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The Road Ahead, and the Grief that Travels with Us

In the past two weeks, after almost six years of living our own version of Nomadland in three different motorhomes, we’ve sold our rig and bought a lovely, small home in the Pacific Northwest. As in so many other times and places, we are meeting new neighbors and learning what days the local farmers’ markets are open. But we are no longer transients, just rolling through—we belong, as neighbors rooted in place, in a way that the road seldom allows. 

Though we’ve been moving toward this change for a few months, I can tell that we aren’t fully transitioned to the “stick-and-brick” way of life. A couple of days ago I was buying gas for our car and found myself eying the height and width of the bays to see if our now-former big rig might fit. At Costco I had to remind myself that we can now store a whole case of paper towels rather than our usual two-packs.

As we begin to relax into this new sanctuary-without-wheels situation, we are also reckoning with the end of a life we have known: a big, full, adventurous era that included both coasts as our front yard and all but four states in between. In this there is gratitude, but there is also grief, as there is in some measure at every completion. It’s the connective tissue that bridges what we’ve inevitably lost of our former life and where we are now. And every ending brings a loss to be reckoned with—be it a friendship, a chapter or a life.

And there have been plenty of endings around my family over these past months, as there have been with so many. Over the past ten months my wife and I have lost eight friends, nearly all of them suddenly. Our mourning has been compounded and, occasionally, delayed by the speed of passage. Remarkably, in every case we are aware of, the sense of shared grief—that bridge to what has been lost to the visible—has strengthened the weave of friendship and family relationships. None of our friends who died were direct family members, but each passing affected the lives of not only relatives but also many others, both seen and unknown.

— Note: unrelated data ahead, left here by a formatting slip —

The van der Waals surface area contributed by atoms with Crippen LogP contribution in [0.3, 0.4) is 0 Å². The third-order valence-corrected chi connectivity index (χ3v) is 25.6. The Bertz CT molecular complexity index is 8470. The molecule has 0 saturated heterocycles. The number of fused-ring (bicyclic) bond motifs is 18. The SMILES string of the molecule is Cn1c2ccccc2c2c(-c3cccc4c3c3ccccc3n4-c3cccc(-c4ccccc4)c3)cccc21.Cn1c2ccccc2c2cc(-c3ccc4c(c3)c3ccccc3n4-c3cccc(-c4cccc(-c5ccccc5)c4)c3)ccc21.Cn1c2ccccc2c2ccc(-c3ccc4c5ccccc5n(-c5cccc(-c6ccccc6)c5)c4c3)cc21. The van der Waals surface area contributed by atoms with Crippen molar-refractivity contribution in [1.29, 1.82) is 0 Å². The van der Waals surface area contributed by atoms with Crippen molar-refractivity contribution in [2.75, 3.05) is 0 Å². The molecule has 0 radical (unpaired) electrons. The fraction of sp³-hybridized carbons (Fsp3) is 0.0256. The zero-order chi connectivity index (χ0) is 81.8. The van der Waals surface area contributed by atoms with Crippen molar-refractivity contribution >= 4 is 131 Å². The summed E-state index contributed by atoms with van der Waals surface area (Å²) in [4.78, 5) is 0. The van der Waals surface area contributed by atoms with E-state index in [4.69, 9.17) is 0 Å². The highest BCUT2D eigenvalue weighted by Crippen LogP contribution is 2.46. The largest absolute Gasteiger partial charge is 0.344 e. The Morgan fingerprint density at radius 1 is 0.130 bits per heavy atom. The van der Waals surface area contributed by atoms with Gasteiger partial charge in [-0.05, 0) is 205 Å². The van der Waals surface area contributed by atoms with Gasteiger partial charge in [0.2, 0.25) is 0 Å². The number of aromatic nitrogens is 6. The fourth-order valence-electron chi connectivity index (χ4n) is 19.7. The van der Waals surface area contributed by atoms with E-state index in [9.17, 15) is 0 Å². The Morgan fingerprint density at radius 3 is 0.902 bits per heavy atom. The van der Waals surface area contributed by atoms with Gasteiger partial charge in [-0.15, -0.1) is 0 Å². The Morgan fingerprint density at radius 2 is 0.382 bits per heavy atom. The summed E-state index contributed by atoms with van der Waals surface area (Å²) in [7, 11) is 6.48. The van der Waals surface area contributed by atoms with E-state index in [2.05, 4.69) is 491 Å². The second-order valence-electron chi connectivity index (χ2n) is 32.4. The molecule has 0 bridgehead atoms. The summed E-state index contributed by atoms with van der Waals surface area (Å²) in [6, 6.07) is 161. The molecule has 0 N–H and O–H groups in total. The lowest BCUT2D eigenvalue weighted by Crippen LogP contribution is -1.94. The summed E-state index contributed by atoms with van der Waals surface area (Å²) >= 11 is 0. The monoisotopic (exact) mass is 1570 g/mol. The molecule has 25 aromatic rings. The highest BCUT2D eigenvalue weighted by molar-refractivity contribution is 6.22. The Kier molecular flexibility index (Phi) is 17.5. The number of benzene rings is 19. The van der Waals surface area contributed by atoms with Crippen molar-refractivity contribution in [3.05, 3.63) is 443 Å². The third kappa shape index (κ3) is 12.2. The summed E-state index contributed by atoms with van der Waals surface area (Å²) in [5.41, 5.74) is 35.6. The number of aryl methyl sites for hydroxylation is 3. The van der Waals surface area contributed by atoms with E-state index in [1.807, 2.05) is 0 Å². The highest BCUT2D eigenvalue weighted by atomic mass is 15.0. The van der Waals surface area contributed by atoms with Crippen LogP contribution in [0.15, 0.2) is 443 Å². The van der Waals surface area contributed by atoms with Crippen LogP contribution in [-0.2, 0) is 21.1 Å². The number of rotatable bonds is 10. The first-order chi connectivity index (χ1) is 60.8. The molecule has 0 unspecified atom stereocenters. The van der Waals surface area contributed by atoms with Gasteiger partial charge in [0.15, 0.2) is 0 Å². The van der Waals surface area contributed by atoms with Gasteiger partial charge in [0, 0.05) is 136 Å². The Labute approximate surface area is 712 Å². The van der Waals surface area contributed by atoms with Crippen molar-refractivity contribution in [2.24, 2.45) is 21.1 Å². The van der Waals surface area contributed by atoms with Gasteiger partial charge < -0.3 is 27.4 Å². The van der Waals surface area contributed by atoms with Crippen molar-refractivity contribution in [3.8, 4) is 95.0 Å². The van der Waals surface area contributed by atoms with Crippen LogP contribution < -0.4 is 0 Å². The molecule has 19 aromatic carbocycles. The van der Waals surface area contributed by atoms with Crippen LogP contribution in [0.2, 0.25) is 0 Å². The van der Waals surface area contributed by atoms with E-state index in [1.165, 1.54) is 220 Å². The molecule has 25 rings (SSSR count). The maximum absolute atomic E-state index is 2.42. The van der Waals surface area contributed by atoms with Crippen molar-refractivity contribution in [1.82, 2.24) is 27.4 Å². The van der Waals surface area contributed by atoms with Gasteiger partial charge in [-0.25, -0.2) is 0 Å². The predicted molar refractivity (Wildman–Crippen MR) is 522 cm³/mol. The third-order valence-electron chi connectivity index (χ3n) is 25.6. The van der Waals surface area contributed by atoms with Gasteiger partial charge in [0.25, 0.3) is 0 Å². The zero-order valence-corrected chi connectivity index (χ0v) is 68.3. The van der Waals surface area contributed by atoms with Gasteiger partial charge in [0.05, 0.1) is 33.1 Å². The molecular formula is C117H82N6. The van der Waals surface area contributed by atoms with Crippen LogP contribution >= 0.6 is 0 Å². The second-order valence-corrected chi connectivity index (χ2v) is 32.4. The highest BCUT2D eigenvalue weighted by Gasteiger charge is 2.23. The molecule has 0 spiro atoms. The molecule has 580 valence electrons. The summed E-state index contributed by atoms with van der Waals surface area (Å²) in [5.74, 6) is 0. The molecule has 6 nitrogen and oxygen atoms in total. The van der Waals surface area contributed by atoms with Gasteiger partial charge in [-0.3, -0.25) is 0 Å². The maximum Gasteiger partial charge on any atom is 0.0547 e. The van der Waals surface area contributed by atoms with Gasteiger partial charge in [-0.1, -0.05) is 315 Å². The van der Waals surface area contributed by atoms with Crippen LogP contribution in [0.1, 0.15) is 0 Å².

Multiplied at a national scale, I can only imagine the collective web of connection spun by so many endings—lives, livelihoods, eras—and the largely unspoken grief that binds us. Together we are facing the closing of an age unlike any we have experienced in our lifetimes. So many of us have been suspended in time and place over the past year and a half: we’ve been a transient population, in a way, “just rolling through” an otherworldly landscape. We’re not yet where we will be, and we have lost much of where we were. Each loss, however, with the bridge of grief it offers, can join us in being human together.

When my wife and I landed here in Washington a couple of weeks ago, many of the Covid restrictions were still in place. Now they are lifting. Many store windows in the area display freshly printed “If vaccinated, no mask needed” signs. Shopping today, I felt a little naked without my face covering, as if I’d worn swim trunks to a dinner party. Our little town feels the way a little town does after a spring that follows a long, dark winter. This chapter’s end seems near. In several parts of the world—at least the ones with resources and influence—there is the joy of emergence. As we re-engage and orient to whatever may come next, perhaps we can let the bridges of inevitable mourning connect us not only with what has passed, but with each other. In this, none of us—despite what many of us have been taught—needs to “release our grief” while we let go of what has passed. That bridge will remain for as long as it is needed. It has its own timing. May we let it carry us forward, traveling toward a compassionate and loving place, one in which we are all neighbors, rooted in a new place together.

Scot

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